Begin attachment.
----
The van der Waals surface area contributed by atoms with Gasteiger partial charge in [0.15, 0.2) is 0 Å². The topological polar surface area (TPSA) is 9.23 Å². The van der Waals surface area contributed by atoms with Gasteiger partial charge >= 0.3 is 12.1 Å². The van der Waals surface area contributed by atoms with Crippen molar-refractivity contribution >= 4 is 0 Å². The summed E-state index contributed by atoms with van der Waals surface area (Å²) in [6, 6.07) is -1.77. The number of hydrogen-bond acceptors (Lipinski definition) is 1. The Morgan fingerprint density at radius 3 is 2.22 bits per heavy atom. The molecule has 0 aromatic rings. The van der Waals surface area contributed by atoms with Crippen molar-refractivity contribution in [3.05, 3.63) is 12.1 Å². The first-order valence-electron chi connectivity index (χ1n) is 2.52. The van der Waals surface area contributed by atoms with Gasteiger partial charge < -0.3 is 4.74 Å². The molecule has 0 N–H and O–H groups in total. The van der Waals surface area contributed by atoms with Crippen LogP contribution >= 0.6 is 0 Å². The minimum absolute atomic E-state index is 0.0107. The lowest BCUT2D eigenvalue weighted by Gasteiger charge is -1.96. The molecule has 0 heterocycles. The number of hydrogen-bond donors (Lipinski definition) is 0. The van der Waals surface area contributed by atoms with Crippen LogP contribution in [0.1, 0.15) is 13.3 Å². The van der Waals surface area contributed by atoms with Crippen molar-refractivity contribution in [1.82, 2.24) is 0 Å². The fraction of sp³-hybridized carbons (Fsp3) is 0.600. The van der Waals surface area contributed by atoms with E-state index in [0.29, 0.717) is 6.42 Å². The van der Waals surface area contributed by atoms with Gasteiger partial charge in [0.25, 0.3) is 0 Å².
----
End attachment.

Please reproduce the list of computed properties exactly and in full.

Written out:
The van der Waals surface area contributed by atoms with Gasteiger partial charge in [0.15, 0.2) is 0 Å². The topological polar surface area (TPSA) is 9.23 Å². The van der Waals surface area contributed by atoms with Gasteiger partial charge >= 0.3 is 12.1 Å². The van der Waals surface area contributed by atoms with Crippen molar-refractivity contribution >= 4 is 0 Å². The summed E-state index contributed by atoms with van der Waals surface area (Å²) in [6, 6.07) is -1.77. The number of hydrogen-bond acceptors (Lipinski definition) is 1. The Morgan fingerprint density at radius 3 is 2.22 bits per heavy atom. The molecule has 0 aromatic rings. The van der Waals surface area contributed by atoms with Crippen molar-refractivity contribution in [3.05, 3.63) is 12.1 Å². The first-order valence-electron chi connectivity index (χ1n) is 2.52. The van der Waals surface area contributed by atoms with Gasteiger partial charge < -0.3 is 4.74 Å². The molecule has 0 N–H and O–H groups in total. The van der Waals surface area contributed by atoms with Crippen LogP contribution >= 0.6 is 0 Å². The minimum absolute atomic E-state index is 0.0107. The lowest BCUT2D eigenvalue weighted by Gasteiger charge is -1.96. The molecule has 0 heterocycles. The number of hydrogen-bond donors (Lipinski definition) is 0. The van der Waals surface area contributed by atoms with Crippen LogP contribution in [0.1, 0.15) is 13.3 Å². The van der Waals surface area contributed by atoms with Crippen molar-refractivity contribution in [1.82, 2.24) is 0 Å². The fraction of sp³-hybridized carbons (Fsp3) is 0.600. The van der Waals surface area contributed by atoms with E-state index in [0.29, 0.717) is 6.42 Å². The van der Waals surface area contributed by atoms with Gasteiger partial charge in [0.25, 0.3) is 0 Å².